The Current

Missionaries in remote Nigeria save twins from sacrifice

In Nigeria, twins are usually considered a blessing from God but in one remote corner of the country, they're considered a curse and an ancient, troubling practice of infanticide persists. We meet the missionaries working to save these babies in our documentary "Where Belief is Born."
Nigerian journalist Sam Olukoya brings us his documentary, "Where Belief is Born", on how deeply held superstition lead some in remote Nigeria to sacrifice twins.

* Warning. This story may be disturbing to some listeners.*

"They are witch, they are evil."

There is evidence that a horrific, ancient practice continues to thrive, in a remote region of central Nigeria. It's infanticide or the killing of children.... and it's said to happen especially to baby twins.

The home of missionaries Chinyere Stevens and her husband Olusola have around 50 children under their care - almost all of them are twins. They are missionaries who convince new mothers in specific traditional Nigerian communities to hand their newborn twins over to them and save them from certain death.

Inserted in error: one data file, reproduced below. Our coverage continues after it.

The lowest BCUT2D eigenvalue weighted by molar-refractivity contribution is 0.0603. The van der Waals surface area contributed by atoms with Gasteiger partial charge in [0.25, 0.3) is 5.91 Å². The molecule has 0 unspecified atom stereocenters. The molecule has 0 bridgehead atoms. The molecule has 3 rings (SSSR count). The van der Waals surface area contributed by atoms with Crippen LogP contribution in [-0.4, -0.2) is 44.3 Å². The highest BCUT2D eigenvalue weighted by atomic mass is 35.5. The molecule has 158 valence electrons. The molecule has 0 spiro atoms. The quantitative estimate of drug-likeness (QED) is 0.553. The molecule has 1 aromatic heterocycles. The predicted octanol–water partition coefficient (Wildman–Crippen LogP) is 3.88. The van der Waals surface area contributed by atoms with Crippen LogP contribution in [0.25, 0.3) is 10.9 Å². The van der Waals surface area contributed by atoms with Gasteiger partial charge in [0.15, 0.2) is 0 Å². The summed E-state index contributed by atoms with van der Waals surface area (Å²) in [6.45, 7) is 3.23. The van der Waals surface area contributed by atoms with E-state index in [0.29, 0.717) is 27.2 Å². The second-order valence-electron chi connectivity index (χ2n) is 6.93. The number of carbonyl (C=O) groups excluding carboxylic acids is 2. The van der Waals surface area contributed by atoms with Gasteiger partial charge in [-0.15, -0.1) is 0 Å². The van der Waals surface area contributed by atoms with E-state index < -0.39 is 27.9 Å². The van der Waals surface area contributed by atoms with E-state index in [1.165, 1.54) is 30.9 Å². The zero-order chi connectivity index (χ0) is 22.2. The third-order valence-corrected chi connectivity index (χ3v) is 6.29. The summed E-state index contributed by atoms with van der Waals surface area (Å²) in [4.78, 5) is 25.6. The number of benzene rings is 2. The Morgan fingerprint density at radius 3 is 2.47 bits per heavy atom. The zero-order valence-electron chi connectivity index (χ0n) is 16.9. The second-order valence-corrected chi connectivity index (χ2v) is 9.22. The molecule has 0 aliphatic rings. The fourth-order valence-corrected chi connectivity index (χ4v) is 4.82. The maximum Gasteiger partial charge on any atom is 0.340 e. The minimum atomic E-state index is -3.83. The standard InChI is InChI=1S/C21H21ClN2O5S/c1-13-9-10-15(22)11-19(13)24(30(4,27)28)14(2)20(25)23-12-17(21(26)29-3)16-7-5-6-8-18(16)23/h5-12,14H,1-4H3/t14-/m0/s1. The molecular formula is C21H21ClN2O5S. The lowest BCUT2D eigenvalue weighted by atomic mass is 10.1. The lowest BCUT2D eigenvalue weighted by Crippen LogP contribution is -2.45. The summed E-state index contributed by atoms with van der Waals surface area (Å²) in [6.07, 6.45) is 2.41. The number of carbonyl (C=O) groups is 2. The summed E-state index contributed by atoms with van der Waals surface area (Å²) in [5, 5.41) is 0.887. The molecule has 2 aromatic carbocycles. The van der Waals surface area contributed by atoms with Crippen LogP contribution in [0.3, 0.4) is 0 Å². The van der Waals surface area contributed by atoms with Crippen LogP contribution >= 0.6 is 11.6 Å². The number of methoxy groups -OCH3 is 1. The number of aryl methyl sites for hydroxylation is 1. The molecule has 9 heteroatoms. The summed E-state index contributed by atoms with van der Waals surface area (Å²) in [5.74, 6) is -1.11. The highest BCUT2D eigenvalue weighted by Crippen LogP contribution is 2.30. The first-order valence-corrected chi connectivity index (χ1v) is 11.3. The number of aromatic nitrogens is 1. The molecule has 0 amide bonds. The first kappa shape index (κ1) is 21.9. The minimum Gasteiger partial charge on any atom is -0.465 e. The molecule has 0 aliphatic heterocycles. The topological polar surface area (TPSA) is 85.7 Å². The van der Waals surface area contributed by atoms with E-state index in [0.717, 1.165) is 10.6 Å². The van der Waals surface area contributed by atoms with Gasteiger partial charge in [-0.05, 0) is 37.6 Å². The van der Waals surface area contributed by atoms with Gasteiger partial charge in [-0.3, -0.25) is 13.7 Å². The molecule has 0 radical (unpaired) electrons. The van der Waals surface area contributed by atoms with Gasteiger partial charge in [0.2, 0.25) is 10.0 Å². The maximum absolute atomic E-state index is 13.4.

Nigerian journalist Sam Olukoya investigated the accusations for his documentary "Where Belief is Born."  We first aired it this past September. It is narrated by Vancouver actor Omari Newton. 

​Liberty Oseni is among those working to overturn the superstitions that lead to these killings of twins and babies. He's with the Centre for Development and Democracy, an independent, not-for-profit research and advocacy organization that operates in West Africa. He spoke with Anna Maria Tremonti from Abuja, Nigeria. 

We have requested comment from the Nigerian High Commission in Ottawa, but none has been forthcoming.